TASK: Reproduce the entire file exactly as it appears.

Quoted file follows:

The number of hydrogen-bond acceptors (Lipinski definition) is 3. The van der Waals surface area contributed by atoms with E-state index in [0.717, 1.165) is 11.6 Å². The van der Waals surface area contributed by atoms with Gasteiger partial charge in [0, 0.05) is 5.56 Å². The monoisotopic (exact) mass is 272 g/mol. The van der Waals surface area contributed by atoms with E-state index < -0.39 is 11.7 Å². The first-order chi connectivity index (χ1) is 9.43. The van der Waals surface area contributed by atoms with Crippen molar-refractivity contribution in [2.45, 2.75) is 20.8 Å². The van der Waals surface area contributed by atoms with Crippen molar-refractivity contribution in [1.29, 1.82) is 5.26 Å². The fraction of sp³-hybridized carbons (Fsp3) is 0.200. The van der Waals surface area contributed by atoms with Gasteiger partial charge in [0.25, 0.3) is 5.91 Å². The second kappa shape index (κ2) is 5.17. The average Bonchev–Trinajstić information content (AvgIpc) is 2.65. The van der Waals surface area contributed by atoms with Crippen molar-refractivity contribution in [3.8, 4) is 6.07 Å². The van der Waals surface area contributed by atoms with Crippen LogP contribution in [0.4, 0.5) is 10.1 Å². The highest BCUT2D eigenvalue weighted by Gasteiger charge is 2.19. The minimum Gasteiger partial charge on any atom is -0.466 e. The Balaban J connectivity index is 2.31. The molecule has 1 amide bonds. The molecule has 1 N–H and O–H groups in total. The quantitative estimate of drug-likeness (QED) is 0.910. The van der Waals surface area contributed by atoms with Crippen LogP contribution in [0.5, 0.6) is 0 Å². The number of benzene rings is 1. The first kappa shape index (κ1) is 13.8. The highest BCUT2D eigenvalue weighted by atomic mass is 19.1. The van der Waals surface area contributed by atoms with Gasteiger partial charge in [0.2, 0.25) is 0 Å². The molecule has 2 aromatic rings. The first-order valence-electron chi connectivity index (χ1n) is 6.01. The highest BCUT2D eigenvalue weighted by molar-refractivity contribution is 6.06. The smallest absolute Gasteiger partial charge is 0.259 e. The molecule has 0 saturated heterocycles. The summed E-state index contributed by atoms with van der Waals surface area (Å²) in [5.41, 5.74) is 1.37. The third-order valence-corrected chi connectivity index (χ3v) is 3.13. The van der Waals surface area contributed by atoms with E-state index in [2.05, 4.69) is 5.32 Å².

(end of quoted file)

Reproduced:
The number of hydrogen-bond acceptors (Lipinski definition) is 3. The van der Waals surface area contributed by atoms with E-state index in [0.717, 1.165) is 11.6 Å². The van der Waals surface area contributed by atoms with Gasteiger partial charge in [0, 0.05) is 5.56 Å². The monoisotopic (exact) mass is 272 g/mol. The van der Waals surface area contributed by atoms with E-state index < -0.39 is 11.7 Å². The first-order chi connectivity index (χ1) is 9.43. The van der Waals surface area contributed by atoms with Crippen molar-refractivity contribution in [2.45, 2.75) is 20.8 Å². The van der Waals surface area contributed by atoms with Crippen molar-refractivity contribution in [1.29, 1.82) is 5.26 Å². The fraction of sp³-hybridized carbons (Fsp3) is 0.200. The van der Waals surface area contributed by atoms with Gasteiger partial charge in [0.25, 0.3) is 5.91 Å². The second kappa shape index (κ2) is 5.17. The average Bonchev–Trinajstić information content (AvgIpc) is 2.65. The van der Waals surface area contributed by atoms with Crippen molar-refractivity contribution in [3.8, 4) is 6.07 Å². The van der Waals surface area contributed by atoms with Crippen LogP contribution in [0.4, 0.5) is 10.1 Å². The highest BCUT2D eigenvalue weighted by Gasteiger charge is 2.19. The minimum Gasteiger partial charge on any atom is -0.466 e. The Balaban J connectivity index is 2.31. The molecule has 1 amide bonds. The molecule has 1 N–H and O–H groups in total. The quantitative estimate of drug-likeness (QED) is 0.910. The van der Waals surface area contributed by atoms with Crippen LogP contribution in [0.5, 0.6) is 0 Å². The number of benzene rings is 1. The first kappa shape index (κ1) is 13.8. The highest BCUT2D eigenvalue weighted by atomic mass is 19.1. The van der Waals surface area contributed by atoms with Gasteiger partial charge in [0.2, 0.25) is 0 Å². The molecule has 2 aromatic rings. The first-order valence-electron chi connectivity index (χ1n) is 6.01. The highest BCUT2D eigenvalue weighted by molar-refractivity contribution is 6.06. The smallest absolute Gasteiger partial charge is 0.259 e. The molecule has 0 saturated heterocycles. The summed E-state index contributed by atoms with van der Waals surface area (Å²) in [5.41, 5.74) is 1.37. The third-order valence-corrected chi connectivity index (χ3v) is 3.13. The van der Waals surface area contributed by atoms with E-state index in [2.05, 4.69) is 5.32 Å².